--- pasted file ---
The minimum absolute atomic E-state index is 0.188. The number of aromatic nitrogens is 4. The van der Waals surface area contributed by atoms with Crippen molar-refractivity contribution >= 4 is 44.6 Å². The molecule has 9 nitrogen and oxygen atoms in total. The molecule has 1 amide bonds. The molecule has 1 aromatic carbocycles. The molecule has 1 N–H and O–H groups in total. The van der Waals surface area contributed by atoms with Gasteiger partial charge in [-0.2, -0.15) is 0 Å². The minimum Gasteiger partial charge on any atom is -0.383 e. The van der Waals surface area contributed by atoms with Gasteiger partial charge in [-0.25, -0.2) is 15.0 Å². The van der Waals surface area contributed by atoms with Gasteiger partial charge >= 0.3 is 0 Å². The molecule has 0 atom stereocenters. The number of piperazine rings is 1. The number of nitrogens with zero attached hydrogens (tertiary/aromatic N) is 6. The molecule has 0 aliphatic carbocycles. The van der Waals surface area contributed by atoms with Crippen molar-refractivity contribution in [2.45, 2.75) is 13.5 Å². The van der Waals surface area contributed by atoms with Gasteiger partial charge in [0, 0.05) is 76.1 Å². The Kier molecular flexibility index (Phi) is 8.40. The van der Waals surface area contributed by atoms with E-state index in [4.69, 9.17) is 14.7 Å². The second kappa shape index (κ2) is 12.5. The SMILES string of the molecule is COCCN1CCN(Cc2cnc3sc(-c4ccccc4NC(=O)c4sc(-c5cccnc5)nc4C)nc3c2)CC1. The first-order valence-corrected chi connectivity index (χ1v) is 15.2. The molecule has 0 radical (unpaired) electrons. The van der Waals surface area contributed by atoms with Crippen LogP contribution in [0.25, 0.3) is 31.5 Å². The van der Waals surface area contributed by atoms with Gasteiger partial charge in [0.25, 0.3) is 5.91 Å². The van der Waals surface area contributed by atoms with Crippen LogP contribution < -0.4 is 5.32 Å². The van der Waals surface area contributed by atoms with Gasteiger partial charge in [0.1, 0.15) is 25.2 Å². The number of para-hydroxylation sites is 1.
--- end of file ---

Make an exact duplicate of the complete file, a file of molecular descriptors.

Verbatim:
The minimum absolute atomic E-state index is 0.188. The number of aromatic nitrogens is 4. The van der Waals surface area contributed by atoms with Crippen molar-refractivity contribution >= 4 is 44.6 Å². The molecule has 9 nitrogen and oxygen atoms in total. The molecule has 1 amide bonds. The molecule has 1 aromatic carbocycles. The molecule has 1 N–H and O–H groups in total. The van der Waals surface area contributed by atoms with Gasteiger partial charge in [-0.2, -0.15) is 0 Å². The minimum Gasteiger partial charge on any atom is -0.383 e. The van der Waals surface area contributed by atoms with Gasteiger partial charge in [-0.25, -0.2) is 15.0 Å². The van der Waals surface area contributed by atoms with Gasteiger partial charge >= 0.3 is 0 Å². The molecule has 0 atom stereocenters. The number of piperazine rings is 1. The number of nitrogens with zero attached hydrogens (tertiary/aromatic N) is 6. The molecule has 0 aliphatic carbocycles. The van der Waals surface area contributed by atoms with Crippen molar-refractivity contribution in [2.45, 2.75) is 13.5 Å². The van der Waals surface area contributed by atoms with Gasteiger partial charge in [0, 0.05) is 76.1 Å². The Kier molecular flexibility index (Phi) is 8.40. The van der Waals surface area contributed by atoms with E-state index in [4.69, 9.17) is 14.7 Å². The second kappa shape index (κ2) is 12.5. The SMILES string of the molecule is COCCN1CCN(Cc2cnc3sc(-c4ccccc4NC(=O)c4sc(-c5cccnc5)nc4C)nc3c2)CC1. The first-order valence-corrected chi connectivity index (χ1v) is 15.2. The molecule has 0 radical (unpaired) electrons. The van der Waals surface area contributed by atoms with Crippen LogP contribution in [0.25, 0.3) is 31.5 Å². The van der Waals surface area contributed by atoms with Gasteiger partial charge in [0.25, 0.3) is 5.91 Å². The van der Waals surface area contributed by atoms with Crippen LogP contribution < -0.4 is 5.32 Å². The van der Waals surface area contributed by atoms with Gasteiger partial charge in [0.1, 0.15) is 25.2 Å². The number of para-hydroxylation sites is 1.